Instrument of the Year 2019: Saxophone

The following was written by our intern from Spain, Carmen Álvarez (English below):

Cada año, en Alemania, un intrumento tiene el honor de ser elegido el instrumento del año, y en 2019 el turno ha sido para el saxofón.

Inventado a principios de la década de 1840 por Adolph Sax, la teoría más extendida sobre su creación es que Sax, que tocaba el clarinete, pretendía encontrar la forma de unir la fuerza de los instrumentos de metal con las propiedades acústicas que poseen los de madera.

Aunque es un instrumento muy joven, si lo comparamos con el resto de instrumentos de la orquesta, el saxofón se ha ganado su espacio como el instrumento más emblemático del Jazz, es por ello que generalmente no se le asocia con la música académica y raramente comparte escenario con los instrumentos orquestales. A pesar de eso, cada vez son más los compositores que escriben piezas para saxofón, muchas de ellas con gran complejidad técnica.

En la base de datos de RISM ya contamos con 1935 resultados de búsqueda para “saxofono”, término que utilizamos para catalogar este instrumento. Además, es posible realizar una búsqueda más específica para encontrar piezas de un detarminado tipo de saxofón, usando esta terminología obtenemos los siguientes resultados:

- s-saxofono (soprano): 1049 piezas
- a-saxofono (alto): 600 piezas
- t-saxofono (tenor): 1556 piezas
- bariton-saxofono (barítono): 1271 piezas

Desde nuestra base de datos también se puede acceder a fuentes digitalizadas, en el caso de este instrumento, ya son 32 los archivos digitales que aparecen. Entre ellos encontramos fuentes musicales de todo tipo: desde piezas de música contemporánea hasta arreglos de obras clásicas que fueron escritas antes de la invención del saxofón. Esperamos que pronto sean muchas más!

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Every year, in Germany, an instrument has the honor of being chosen as the instrument of the year, and in 2019 this recognition goes to the saxophone.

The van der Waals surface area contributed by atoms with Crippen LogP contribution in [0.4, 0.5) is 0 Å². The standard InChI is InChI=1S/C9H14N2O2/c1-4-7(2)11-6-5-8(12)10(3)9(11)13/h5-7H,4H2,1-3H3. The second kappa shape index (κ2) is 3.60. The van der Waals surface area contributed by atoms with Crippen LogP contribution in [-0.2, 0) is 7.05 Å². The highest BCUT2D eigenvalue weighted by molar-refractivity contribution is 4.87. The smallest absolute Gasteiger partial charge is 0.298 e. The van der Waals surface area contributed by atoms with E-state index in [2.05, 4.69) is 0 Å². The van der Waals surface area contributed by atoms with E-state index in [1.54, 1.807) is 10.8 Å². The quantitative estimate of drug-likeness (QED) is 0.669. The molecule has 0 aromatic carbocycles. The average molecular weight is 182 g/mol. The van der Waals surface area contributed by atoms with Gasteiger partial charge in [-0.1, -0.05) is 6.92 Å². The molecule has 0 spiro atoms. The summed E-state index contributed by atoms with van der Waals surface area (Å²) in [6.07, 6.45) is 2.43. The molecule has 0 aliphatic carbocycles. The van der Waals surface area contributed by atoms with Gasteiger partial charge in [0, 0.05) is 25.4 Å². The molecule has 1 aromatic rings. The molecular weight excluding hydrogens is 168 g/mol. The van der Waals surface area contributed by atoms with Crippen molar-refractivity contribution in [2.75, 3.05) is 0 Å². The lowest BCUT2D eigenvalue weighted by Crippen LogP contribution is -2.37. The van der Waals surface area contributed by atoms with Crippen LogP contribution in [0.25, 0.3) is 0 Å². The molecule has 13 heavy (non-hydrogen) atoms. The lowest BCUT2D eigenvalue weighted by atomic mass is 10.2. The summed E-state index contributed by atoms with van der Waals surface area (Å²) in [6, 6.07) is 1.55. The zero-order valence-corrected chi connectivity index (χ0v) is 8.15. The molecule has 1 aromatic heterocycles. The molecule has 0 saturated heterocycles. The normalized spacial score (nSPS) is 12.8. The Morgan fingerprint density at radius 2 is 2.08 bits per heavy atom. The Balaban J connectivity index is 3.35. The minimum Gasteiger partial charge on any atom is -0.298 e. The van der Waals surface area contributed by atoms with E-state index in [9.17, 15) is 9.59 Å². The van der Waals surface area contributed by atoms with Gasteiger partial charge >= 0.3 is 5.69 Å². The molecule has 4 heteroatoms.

Invented in the early 1840s by Adolf Sax, the most widespread theory about its creation is that Sax, who played the clarinet, wanted to find a way to unite the strength of the brass instruments with the acoustical properties of the woodwind family.

Even though it is a relatively new instrument when compared to the rest of the orchestra, the saxophone has achieved a name for itself as the most emblematic instrument in jazz. It is for this reason that it is generally difficult to imagine it in the academic world and it rarely shares a stage with the other orchestral instruments. In spite of this, there are more and more composers who write pieces for saxophone, many of them with a high degree of technical difficulty.

In the RISM database, we already have 1,935 results for “saxofono”, the term we use to catalog this instrument. Moreover, it is possible to search in a more advanced way and to find pieces that include a specific type of saxophone. Using this terminology we have the following results:

- s-saxofono (soprano): 1,049 pieces
- a-saxofono (alto): 600 pieces
- t-saxofono (tenor): 1,556 pieces
- bariton-saxofono (baritone): 1,271 pieces

In our database it is also possible to find digitized sources: in the case of the saxophone, there are already 32 digitized items. Among them, we can find musical sources of all kinds: from pieces of contemporary music to arrangements of classical works that were written before the saxophone was invented. We hope to have many more soon!

Image: “Vier Saxophone,” 1928.
Landesarchiv Baden-Württemberg: Staatsarchiv Freiburg, Sammlung Willy Pragher I: Glasplattennegative. CC-BY. From Europeana.

 

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All news entries are by the RISM Central Office staff unless otherwise noted. Reuse of RISM's own texts is permitted under a Creative Commons Attribution-NonCommercial-ShareAlike 4.0 International License—though please note that image credits and permissions are usually separate and noted at the bottom of each post. If authorship is attributed to someone else (indicated at the start of an entry and/or by a name following the word "Contact"), please contact the individual authors.